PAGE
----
i should really learn to read rather than just looking at pictures…

    great work adrian! as you work in defense, how about one thats fitted with some aim9′s

  13. Daire

    Really cool looking bike. Just out of curiosity, how much do you think this build cost you?(excluding your own hours of work obviously)

  14. Daniel

    Great work! I think the suspension layout with its high pivot and low shock mount are going to be the future of trail/all mountain bikes (I suppose it is also the past as this is heavily bb7 influenced but the best designs get evolved rather than discarded). You are onto something here.

  15. ronin

    Adrian-very cool work! come and join the SOPWAMTOS collective!
    SocietyOfPeopleWhoActuallyMakeTheirOwnShit

  16. AmplusTarenBrasil

    Put this available to the world!

  17. binturong

    that is insane! and working with carbon no less!!

  18. Torico

    Great to see it in dirt adrian. The bikes a beaut and mr bedford is no slouch on a bike so you can be sure he’s tested it thoroughly! See you up the bike park soon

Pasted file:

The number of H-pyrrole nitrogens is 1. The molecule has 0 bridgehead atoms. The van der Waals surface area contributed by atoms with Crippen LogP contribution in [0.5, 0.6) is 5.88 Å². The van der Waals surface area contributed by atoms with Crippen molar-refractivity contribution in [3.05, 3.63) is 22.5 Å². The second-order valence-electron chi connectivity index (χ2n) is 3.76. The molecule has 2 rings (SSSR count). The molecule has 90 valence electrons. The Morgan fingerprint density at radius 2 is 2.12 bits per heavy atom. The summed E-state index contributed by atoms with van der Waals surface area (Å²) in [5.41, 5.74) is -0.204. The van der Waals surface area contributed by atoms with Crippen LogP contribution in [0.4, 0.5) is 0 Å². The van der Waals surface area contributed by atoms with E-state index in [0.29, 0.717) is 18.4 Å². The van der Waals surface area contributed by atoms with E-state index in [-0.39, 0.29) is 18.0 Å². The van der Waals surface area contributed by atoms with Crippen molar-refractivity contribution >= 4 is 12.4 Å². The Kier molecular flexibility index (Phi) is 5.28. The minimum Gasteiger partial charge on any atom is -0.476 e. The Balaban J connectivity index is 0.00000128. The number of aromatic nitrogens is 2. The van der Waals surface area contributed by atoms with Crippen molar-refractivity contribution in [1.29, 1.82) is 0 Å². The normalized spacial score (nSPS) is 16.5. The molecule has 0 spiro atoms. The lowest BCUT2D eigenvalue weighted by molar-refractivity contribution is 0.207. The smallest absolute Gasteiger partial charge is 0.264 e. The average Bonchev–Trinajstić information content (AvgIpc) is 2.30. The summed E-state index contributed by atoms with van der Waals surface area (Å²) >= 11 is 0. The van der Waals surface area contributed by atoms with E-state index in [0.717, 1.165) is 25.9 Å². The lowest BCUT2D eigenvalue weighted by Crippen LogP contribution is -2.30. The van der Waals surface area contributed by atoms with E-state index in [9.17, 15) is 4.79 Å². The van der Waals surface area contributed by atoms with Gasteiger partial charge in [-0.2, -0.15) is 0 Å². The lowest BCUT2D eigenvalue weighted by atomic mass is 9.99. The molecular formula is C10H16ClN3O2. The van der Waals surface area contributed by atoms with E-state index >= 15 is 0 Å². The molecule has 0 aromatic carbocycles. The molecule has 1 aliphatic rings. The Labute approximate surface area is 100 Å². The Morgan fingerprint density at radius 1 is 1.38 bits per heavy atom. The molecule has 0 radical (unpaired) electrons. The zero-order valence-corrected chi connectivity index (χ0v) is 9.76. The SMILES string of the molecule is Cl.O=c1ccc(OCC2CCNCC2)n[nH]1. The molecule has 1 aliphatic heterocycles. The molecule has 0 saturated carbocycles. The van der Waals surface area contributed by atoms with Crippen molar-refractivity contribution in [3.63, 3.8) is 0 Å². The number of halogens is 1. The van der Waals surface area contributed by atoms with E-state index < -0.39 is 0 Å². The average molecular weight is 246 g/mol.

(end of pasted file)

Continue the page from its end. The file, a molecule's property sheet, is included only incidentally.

19. Leon

    That rear triangle is in credibly strong man ! pretty sure most rear ends would not stand up to that abuse.
    So lucky to have the skills , patients and equipment to be able to do this , well maybe lucky is the wrong word as you don’t get that good with luck :P

  20. Churchie

    Awesome looking frame, really inspiring.

  21. loltroll

    Doesnt look like a trek

  22. spiceylover69

    I’ve seen this guy ride up p’town and at the blandford ukbp bikepark. he’s fast as hell on that sled. Seems like a really chill dude for someone so talented as well. sick, keep mtb dorset!